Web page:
Platform Agnostic

December 7th, 2009 | Industry, Work Flow

Unisys_Icon_System_s1I’ve always loved computers. The first computer I ever used on a regular basis was the Unisys Icon. You know, the one with the trackball. I would love to make a website on one today. That’s right: I would gladly develop on this beast right now. I’m not saying it would always be pleasant, but I could do it, and want to just because I can.

Today I work primarily on two machines: A robust PC desktop and an Apple MacBook Pro. I use the desktop by default as I love having three monitors for multitasking; but I rely on the laptop frequently for when I need  a change of environment or to work on the road.

I am refusing to take part in the Mac vs. PC debates anymore. These are just tools. Apple has some amazingly well marketed and well built machines (complete with hardware to drool over). PCs come with greater freedom, are cheaper and the wider base can mean more help from the nerds who write about this sort of stuff. Linux is a frontier I haven’t jumped into yet (it’s only a matter of time), but again it will be a User Interface accompanied by text, image and code editors.  I am confident that I could do my job on any machine.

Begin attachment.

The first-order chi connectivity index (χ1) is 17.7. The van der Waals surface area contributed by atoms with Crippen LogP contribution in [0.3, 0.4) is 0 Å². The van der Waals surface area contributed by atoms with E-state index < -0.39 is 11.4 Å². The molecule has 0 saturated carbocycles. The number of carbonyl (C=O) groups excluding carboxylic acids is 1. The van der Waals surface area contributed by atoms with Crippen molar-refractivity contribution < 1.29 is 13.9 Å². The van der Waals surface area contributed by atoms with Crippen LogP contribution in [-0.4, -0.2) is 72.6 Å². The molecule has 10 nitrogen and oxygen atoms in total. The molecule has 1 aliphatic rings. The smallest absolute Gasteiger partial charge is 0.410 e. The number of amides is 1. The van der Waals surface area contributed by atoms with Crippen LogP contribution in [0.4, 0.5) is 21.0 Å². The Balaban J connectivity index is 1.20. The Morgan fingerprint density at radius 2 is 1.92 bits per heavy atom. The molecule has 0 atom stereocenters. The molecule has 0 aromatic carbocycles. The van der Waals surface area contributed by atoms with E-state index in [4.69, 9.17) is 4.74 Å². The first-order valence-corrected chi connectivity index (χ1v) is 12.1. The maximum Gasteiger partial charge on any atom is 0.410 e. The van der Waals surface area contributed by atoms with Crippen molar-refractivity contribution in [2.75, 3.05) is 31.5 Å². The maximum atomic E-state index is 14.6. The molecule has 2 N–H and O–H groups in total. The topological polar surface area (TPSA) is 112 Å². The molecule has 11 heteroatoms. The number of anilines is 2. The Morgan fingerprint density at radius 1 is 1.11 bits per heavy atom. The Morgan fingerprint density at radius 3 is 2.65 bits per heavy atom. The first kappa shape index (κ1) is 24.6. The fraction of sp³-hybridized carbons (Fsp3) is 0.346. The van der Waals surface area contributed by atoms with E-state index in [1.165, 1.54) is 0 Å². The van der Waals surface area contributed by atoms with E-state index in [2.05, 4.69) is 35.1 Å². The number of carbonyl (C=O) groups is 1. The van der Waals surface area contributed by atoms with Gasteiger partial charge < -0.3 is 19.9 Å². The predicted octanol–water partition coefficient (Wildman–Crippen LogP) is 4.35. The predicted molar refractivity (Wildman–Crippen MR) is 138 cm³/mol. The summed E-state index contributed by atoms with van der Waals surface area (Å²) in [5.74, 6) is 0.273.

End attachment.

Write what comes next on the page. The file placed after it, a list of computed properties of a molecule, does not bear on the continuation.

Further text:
Websites themselves are content (usually images and text) arranged in some kind of a logical layout. While the layouts are generally developed in XHTML, CSS or HTML, the content can be delivered in a number of ways including PHP, ASP, .Net, or XML. Whatever. I do have more experience with PHP, but the principles are the same across these platforms as well. Without code to recycle I might not develop as quickly as I would on a platform that I have resources handy for; but I can build a site in any language.

I have some confessions. I had Windows ME, and I thought it was fine. I thought Vista was a great improvement over XP, and I can’t wait to try Windows 7. If I woke up tomorrow with a deadline and only a Windows 95 box to do it with – no problem.

The platform doesn’t make the site. I do. :)

4 Responses to “Platform Agnostic”

  1. I was searching for a picture of an old Icon computer to show someone the old-school track wheel thing. Google found it here, on Debut Creative.

    What are the chances that Google would bring me to the site of the freelancer our company used. It’s a small Internet after all.

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